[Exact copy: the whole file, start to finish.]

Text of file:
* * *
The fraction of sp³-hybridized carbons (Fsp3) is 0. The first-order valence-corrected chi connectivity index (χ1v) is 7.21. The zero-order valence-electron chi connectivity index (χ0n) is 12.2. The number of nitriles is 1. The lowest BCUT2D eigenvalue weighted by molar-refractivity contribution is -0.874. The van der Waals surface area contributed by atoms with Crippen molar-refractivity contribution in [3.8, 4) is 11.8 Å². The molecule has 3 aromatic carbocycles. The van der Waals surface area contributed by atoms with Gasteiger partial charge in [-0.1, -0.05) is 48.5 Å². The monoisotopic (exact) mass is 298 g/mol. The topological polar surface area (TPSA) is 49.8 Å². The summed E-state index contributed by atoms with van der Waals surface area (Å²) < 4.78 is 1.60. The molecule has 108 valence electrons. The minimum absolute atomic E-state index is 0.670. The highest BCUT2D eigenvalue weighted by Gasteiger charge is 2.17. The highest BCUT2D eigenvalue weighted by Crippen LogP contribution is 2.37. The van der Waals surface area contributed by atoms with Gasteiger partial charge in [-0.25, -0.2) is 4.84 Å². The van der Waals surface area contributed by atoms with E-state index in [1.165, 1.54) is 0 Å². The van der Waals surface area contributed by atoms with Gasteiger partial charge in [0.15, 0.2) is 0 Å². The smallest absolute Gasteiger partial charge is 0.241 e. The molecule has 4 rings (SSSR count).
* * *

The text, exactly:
The fraction of sp³-hybridized carbons (Fsp3) is 0. The first-order valence-corrected chi connectivity index (χ1v) is 7.21. The zero-order valence-electron chi connectivity index (χ0n) is 12.2. The number of nitriles is 1. The lowest BCUT2D eigenvalue weighted by molar-refractivity contribution is -0.874. The van der Waals surface area contributed by atoms with Crippen molar-refractivity contribution in [3.8, 4) is 11.8 Å². The molecule has 3 aromatic carbocycles. The van der Waals surface area contributed by atoms with Gasteiger partial charge in [-0.1, -0.05) is 48.5 Å². The monoisotopic (exact) mass is 298 g/mol. The topological polar surface area (TPSA) is 49.8 Å². The summed E-state index contributed by atoms with van der Waals surface area (Å²) < 4.78 is 1.60. The molecule has 108 valence electrons. The minimum absolute atomic E-state index is 0.670. The highest BCUT2D eigenvalue weighted by Gasteiger charge is 2.17. The highest BCUT2D eigenvalue weighted by Crippen LogP contribution is 2.37. The van der Waals surface area contributed by atoms with Gasteiger partial charge in [-0.25, -0.2) is 4.84 Å². The van der Waals surface area contributed by atoms with E-state index in [1.165, 1.54) is 0 Å². The van der Waals surface area contributed by atoms with Gasteiger partial charge in [0.15, 0.2) is 0 Å². The smallest absolute Gasteiger partial charge is 0.241 e. The molecule has 4 rings (SSSR count).